Stabilizing Pea Gravel

murphy_zone7October 26, 2007

Hi....Without going into the details of "what was I thinking", I need to stabilize pea gravel in a pathway.

Does anyone know of a product or way I can get this stuff to become a firmer surface? The gravel is contained in the pathway with an edging of brick and has a base of landscape fabric.

Is there something I can add to it such as sand, a smaller gravel, dirt, anything that will help?

Thank you in advance for any help you can give.

Murphy

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natalie4b(7b GA)

Hi Murphy,
I am far from being an expert, but from my limited experience adding sand makes the surface tougher and easier to walk on. In time it gets more compacted and sturdier.
Natalie

    Bookmark   November 24, 2007 at 10:45AM
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sawdust_maker

Also not an expert, but I've seen how this works first hand.

Pea gravel on its own is like a pile of marbles. When you walk or drive over it, it slides around easily. Note that crushed stone does not behave this way. The sharp edges don't let things move as easily.

In order to stabilize this, you will want to add contractors sand or a very fine crusher run to it. This will help to lock it all together, filling in the interstices between the larger pea gravel with small stuff that does not move easily.

John

    Bookmark   December 2, 2007 at 11:57AM
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msubobcat

I have a similar problem with a large covered portico. There are ~150 12" square step stones all surrounded by pea gravel. I'm in a constant maintenance mode trying to keep the pea gravel in place. The following advice was recently offered to me. I have yet to investigate this but it sounds like something worth lookoing into:
"I've been on several pathways that have clearly been some sort of stabilized agg product. They're sold as soil stabilizers (type that into google and settle in), but the principle is the same. I haven't used them myself, don't know how they're affected by climate (the website below is for a mfr in Phoenix), and don't know how well the product works as a "retrofit"- but it *could* work. Come to think of it, one of the private residences in Colonial Williamsburg has a stabilized pea gravel front walk."

Here is a link that might be useful: Stabilizer Solution

    Bookmark   December 28, 2007 at 2:47PM
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zachary_joyce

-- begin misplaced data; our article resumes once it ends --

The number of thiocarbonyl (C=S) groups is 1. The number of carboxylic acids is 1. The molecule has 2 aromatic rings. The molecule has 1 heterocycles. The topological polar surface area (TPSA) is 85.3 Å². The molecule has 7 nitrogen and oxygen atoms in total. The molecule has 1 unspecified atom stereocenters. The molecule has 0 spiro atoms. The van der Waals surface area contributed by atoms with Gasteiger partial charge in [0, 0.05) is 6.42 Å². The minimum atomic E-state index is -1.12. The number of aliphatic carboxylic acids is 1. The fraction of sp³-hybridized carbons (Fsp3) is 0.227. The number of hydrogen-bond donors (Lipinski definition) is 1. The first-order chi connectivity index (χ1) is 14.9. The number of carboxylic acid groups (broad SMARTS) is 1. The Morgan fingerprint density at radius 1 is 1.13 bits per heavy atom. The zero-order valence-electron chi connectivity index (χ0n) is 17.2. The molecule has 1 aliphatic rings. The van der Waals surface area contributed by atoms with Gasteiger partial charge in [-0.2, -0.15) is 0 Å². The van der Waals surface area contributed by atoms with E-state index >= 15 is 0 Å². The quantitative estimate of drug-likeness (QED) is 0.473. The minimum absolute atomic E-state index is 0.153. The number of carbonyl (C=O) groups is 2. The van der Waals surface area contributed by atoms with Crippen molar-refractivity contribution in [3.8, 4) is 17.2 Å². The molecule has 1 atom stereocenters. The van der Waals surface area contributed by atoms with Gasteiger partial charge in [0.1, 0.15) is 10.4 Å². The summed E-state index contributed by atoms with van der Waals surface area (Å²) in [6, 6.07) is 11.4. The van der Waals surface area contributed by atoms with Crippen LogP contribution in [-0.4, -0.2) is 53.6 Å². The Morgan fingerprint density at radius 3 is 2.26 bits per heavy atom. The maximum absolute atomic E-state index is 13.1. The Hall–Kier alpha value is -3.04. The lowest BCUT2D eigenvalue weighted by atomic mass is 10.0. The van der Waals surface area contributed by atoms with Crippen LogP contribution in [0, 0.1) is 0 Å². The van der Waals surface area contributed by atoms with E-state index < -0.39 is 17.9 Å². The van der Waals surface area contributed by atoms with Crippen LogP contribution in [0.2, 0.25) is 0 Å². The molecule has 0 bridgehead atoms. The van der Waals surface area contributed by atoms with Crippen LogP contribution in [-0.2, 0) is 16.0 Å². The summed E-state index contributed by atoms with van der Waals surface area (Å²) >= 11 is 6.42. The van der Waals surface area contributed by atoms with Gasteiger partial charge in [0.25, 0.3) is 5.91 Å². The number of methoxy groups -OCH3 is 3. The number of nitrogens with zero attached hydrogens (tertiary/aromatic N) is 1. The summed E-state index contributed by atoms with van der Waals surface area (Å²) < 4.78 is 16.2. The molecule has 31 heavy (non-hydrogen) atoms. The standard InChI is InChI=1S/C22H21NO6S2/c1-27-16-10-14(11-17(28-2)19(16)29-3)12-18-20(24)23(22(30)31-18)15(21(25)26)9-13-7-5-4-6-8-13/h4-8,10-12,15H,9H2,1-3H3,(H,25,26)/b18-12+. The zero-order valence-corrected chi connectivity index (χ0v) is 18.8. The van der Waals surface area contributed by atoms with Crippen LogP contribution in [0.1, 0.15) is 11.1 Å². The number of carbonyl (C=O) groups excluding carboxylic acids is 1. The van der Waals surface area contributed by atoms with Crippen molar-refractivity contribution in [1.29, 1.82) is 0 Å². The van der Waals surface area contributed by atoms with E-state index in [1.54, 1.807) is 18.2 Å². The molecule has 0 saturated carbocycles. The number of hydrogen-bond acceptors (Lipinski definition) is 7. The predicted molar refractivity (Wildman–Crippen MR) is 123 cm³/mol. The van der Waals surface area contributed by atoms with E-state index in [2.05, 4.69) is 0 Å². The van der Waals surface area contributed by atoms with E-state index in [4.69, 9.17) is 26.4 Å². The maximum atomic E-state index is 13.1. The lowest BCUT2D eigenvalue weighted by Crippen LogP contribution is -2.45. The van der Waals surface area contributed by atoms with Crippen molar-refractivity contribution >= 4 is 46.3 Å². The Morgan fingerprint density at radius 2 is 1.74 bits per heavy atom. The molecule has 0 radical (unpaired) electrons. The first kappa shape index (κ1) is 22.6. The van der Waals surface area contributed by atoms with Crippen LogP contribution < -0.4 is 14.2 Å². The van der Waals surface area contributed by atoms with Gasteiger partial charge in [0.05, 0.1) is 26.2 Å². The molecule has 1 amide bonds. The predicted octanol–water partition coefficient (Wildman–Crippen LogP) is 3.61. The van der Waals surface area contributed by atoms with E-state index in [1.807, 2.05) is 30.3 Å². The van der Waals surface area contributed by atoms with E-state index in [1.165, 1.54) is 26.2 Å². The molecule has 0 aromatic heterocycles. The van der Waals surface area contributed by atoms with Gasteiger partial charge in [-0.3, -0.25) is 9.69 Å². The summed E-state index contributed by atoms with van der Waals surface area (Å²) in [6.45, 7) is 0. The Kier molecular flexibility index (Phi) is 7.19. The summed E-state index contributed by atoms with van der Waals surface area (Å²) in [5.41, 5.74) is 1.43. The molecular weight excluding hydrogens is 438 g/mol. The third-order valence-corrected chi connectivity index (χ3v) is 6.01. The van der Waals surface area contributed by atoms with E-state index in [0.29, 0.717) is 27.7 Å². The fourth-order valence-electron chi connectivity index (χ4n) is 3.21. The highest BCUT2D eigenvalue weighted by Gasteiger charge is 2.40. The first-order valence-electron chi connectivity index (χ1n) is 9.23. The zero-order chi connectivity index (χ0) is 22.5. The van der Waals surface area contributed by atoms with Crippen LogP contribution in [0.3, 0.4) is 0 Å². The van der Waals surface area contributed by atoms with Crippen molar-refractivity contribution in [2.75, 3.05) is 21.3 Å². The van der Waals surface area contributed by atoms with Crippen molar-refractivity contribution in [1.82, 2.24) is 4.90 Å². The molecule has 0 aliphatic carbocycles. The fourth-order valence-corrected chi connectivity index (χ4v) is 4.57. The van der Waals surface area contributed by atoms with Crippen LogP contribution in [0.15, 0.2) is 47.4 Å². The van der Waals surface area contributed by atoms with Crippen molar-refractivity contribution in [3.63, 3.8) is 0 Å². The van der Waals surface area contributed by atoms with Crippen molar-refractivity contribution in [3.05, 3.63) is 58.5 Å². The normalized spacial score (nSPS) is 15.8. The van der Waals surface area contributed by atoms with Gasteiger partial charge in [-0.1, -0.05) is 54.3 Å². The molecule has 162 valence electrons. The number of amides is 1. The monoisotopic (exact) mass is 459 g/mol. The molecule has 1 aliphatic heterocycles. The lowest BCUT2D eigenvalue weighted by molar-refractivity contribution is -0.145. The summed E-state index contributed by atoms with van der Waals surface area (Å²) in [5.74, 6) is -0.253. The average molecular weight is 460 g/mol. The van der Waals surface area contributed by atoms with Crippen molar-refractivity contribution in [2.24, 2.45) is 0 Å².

Hello All,

My name is Zachary Joyce. I am the marketing director for Klingstone Paths. We sell a liquid polyurethane that is used to bind together loose aggregate to make ADA compliant and natural looking pathways. If you are interested in our product I ask that you visit www.klingstonepaths.com. Our technical department can answer any questions you may have.

Here is a link that might be useful: Klingstone Paths

    Bookmark   October 3, 2008 at 10:43AM
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earthdogmom

Hello, I guess I should have come here first, but I got an idea to have a totally untamed garden in my front yard which is not landscaped. I put in a wattle fence (twig), and then I decided I needed a walkway, so I used pea gravel surrounded by some type of rocks I found. anyway, I like it, and I am thinking of having it wend its way through the entire area. I also made some round planters out of twigs. I don't mind that they pop out a little..

    Bookmark   February 5, 2009 at 7:57PM
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pmeans123

We had a pea gravel patio that we converted to a natural stone patio. I didn't want to waste all of the pea gravel, but it wouldn't make a stabilized base on it's own. Our local guys told us to mix it with stone dust.

You may want to try that to a base layer and then have a inch layer of pea stone on top. I'm not an expert either, so if you do this, try a test section first.

Below is the whole story on how we excavated the pea gravel and how to build a stone patio

Here is a link that might be useful: How to Build a Stone Patio

    Bookmark   February 11, 2009 at 8:05PM
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